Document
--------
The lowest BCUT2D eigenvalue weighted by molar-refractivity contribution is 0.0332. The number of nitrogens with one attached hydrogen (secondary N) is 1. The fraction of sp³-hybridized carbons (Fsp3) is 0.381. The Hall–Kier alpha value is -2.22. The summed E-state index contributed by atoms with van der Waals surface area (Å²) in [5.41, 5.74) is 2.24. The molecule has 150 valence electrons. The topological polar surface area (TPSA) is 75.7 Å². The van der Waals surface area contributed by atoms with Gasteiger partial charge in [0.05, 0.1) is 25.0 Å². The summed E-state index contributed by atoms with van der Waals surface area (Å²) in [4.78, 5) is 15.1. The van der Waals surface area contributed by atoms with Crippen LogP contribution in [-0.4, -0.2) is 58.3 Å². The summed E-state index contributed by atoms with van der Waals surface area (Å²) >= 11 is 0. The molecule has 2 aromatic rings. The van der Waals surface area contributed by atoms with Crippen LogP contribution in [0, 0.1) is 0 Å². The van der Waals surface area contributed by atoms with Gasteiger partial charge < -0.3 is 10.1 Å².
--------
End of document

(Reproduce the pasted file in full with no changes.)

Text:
The lowest BCUT2D eigenvalue weighted by molar-refractivity contribution is 0.0332. The number of nitrogens with one attached hydrogen (secondary N) is 1. The fraction of sp³-hybridized carbons (Fsp3) is 0.381. The Hall–Kier alpha value is -2.22. The summed E-state index contributed by atoms with van der Waals surface area (Å²) in [5.41, 5.74) is 2.24. The molecule has 150 valence electrons. The topological polar surface area (TPSA) is 75.7 Å². The van der Waals surface area contributed by atoms with Gasteiger partial charge in [0.05, 0.1) is 25.0 Å². The summed E-state index contributed by atoms with van der Waals surface area (Å²) in [4.78, 5) is 15.1. The van der Waals surface area contributed by atoms with Crippen LogP contribution in [-0.4, -0.2) is 58.3 Å². The summed E-state index contributed by atoms with van der Waals surface area (Å²) >= 11 is 0. The molecule has 2 aromatic rings. The van der Waals surface area contributed by atoms with Crippen LogP contribution in [0, 0.1) is 0 Å². The van der Waals surface area contributed by atoms with Gasteiger partial charge < -0.3 is 10.1 Å².